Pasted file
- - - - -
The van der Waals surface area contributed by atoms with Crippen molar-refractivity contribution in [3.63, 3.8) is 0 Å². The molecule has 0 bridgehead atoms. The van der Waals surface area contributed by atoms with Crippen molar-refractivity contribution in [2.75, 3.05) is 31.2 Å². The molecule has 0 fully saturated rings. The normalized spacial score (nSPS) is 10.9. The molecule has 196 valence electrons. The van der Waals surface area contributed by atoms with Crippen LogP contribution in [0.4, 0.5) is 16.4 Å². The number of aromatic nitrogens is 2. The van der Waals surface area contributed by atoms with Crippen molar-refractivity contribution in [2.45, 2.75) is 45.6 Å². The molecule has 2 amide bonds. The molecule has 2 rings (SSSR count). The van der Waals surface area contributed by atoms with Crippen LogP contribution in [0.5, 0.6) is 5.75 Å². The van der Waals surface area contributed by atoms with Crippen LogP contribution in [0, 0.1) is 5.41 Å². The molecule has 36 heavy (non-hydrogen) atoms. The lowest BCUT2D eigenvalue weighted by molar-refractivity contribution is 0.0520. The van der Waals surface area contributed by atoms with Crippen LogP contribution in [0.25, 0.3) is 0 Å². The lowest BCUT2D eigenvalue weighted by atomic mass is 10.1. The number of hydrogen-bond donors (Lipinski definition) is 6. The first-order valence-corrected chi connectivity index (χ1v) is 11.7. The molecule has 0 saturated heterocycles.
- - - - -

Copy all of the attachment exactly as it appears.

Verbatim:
The van der Waals surface area contributed by atoms with Crippen molar-refractivity contribution in [3.63, 3.8) is 0 Å². The molecule has 0 bridgehead atoms. The van der Waals surface area contributed by atoms with Crippen molar-refractivity contribution in [2.75, 3.05) is 31.2 Å². The molecule has 0 fully saturated rings. The normalized spacial score (nSPS) is 10.9. The molecule has 196 valence electrons. The van der Waals surface area contributed by atoms with Crippen LogP contribution in [0.4, 0.5) is 16.4 Å². The number of aromatic nitrogens is 2. The van der Waals surface area contributed by atoms with Crippen molar-refractivity contribution in [2.45, 2.75) is 45.6 Å². The molecule has 2 amide bonds. The molecule has 2 rings (SSSR count). The van der Waals surface area contributed by atoms with Crippen LogP contribution in [0.5, 0.6) is 5.75 Å². The van der Waals surface area contributed by atoms with Crippen LogP contribution in [0, 0.1) is 5.41 Å². The molecule has 36 heavy (non-hydrogen) atoms. The lowest BCUT2D eigenvalue weighted by molar-refractivity contribution is 0.0520. The van der Waals surface area contributed by atoms with Crippen LogP contribution in [0.25, 0.3) is 0 Å². The lowest BCUT2D eigenvalue weighted by atomic mass is 10.1. The number of hydrogen-bond donors (Lipinski definition) is 6. The first-order valence-corrected chi connectivity index (χ1v) is 11.7. The molecule has 0 saturated heterocycles.